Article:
Feelings of despair that accompany stress can easily develop into chronic depression and poor daily living habits. This, in turn, can put you at a greater risk for heart disease, obesity, alcoholism, and kidney dysfunction.

Stress can also complicate your ability to recover from a serious illness. Research shows that chronic stress can impair the body’s capacity to respond to the immune system.


Work Related Stress

Research shows that lack of control over job functions, high job demands, and poor support at work can actually predict coronary heart disease. The American Heart Association found that women with high job strain have a forty percent increased risk of cardiovascular disease as compared to their counterparts with low job strain. Psychological stress such as job strain is noted to exist when people have a demanding job with little ability to control or make decisions about the process of their work.

[We would like to credit the American Psychological Association for some of the information provided.]


Stress Management

Stress management training is a proven method in reducing the negative effects of stress in the home and workplace. It can even help speed recovery following a heart attack.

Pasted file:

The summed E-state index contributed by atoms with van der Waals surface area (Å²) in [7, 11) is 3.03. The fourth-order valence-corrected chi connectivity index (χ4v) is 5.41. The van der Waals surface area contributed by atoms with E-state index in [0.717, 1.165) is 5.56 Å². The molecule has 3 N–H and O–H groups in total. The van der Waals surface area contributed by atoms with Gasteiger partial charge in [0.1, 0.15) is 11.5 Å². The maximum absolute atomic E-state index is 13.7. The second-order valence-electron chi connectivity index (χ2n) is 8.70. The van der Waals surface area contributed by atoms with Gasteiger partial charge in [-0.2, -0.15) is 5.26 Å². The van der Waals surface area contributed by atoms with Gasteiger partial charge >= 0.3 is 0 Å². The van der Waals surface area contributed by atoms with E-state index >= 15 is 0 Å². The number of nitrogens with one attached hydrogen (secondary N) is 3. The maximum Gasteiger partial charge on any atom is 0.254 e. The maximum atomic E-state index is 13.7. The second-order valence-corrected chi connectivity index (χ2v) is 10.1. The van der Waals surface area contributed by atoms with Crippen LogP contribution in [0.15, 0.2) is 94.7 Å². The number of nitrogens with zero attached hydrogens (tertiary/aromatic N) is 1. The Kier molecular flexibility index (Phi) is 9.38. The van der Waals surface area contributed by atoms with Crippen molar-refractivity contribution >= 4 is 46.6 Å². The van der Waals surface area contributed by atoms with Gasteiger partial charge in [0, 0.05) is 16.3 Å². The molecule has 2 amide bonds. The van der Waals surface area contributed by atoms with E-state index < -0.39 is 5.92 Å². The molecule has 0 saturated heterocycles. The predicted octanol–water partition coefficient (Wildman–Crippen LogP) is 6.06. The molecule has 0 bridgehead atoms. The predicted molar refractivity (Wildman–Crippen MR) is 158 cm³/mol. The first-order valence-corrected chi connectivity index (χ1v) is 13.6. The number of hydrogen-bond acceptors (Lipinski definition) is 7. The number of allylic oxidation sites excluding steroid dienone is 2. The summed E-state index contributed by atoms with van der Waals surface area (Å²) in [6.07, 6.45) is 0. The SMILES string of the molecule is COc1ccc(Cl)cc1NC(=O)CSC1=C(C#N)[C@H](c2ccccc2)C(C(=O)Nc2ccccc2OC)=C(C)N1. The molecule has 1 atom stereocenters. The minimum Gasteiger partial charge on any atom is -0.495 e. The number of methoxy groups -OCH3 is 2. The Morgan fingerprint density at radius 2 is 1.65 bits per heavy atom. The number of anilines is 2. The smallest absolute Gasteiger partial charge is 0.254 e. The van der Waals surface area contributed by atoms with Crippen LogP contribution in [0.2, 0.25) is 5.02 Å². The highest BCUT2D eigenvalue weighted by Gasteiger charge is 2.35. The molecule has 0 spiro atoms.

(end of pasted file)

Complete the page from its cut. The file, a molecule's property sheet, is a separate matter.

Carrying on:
The psychologists at Michael J. Athans, Ph.D. and Associates are trained to help you learn techniques to manage stress.

Fight or Flight Response

Did you know?

When the mind/body perceives a threat to the body, the body’s natural reaction is to increase adrenalin and signal the autonomic nervous system to fight or run away. An increase in blood flow, heart rate, and breathing prepares the body for action. This response may even occur in times of acute stress or prolonged stress.

The Relaxation Response can similarly occur by placing the body into inaction. Deep breathing exercises, meditation, yoga, biofeedback, etc. are ways to help the body “switch gears,” thereby reducing the release of hormones and lowering the heart and breathing rate, digestive functioning, etc. The doctors at Michael J. Athans, Ph.D. and Associates understand how the mind-body connection works and are trained to help you anticipate stress and respond to alleviate stress through several different techniques.